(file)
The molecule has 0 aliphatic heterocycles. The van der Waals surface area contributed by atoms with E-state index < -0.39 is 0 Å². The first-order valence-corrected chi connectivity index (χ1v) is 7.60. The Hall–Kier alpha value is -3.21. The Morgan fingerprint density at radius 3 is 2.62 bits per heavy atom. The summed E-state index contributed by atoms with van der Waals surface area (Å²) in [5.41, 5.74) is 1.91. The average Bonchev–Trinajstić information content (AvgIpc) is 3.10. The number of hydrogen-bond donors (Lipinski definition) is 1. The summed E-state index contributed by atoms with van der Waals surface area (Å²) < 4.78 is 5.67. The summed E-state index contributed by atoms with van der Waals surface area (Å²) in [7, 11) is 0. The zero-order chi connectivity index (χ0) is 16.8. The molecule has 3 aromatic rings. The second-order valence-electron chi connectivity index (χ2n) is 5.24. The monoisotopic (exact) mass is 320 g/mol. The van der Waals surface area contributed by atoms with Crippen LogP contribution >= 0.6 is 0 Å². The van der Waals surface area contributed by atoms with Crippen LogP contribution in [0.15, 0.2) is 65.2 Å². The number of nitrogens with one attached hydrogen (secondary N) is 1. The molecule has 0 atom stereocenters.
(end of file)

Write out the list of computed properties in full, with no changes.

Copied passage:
The molecule has 0 aliphatic heterocycles. The van der Waals surface area contributed by atoms with E-state index < -0.39 is 0 Å². The first-order valence-corrected chi connectivity index (χ1v) is 7.60. The Hall–Kier alpha value is -3.21. The Morgan fingerprint density at radius 3 is 2.62 bits per heavy atom. The summed E-state index contributed by atoms with van der Waals surface area (Å²) in [5.41, 5.74) is 1.91. The average Bonchev–Trinajstić information content (AvgIpc) is 3.10. The number of hydrogen-bond donors (Lipinski definition) is 1. The summed E-state index contributed by atoms with van der Waals surface area (Å²) < 4.78 is 5.67. The summed E-state index contributed by atoms with van der Waals surface area (Å²) in [7, 11) is 0. The zero-order chi connectivity index (χ0) is 16.8. The molecule has 3 aromatic rings. The second-order valence-electron chi connectivity index (χ2n) is 5.24. The monoisotopic (exact) mass is 320 g/mol. The van der Waals surface area contributed by atoms with Crippen LogP contribution >= 0.6 is 0 Å². The van der Waals surface area contributed by atoms with Crippen LogP contribution in [0.15, 0.2) is 65.2 Å². The number of nitrogens with one attached hydrogen (secondary N) is 1. The molecule has 0 atom stereocenters.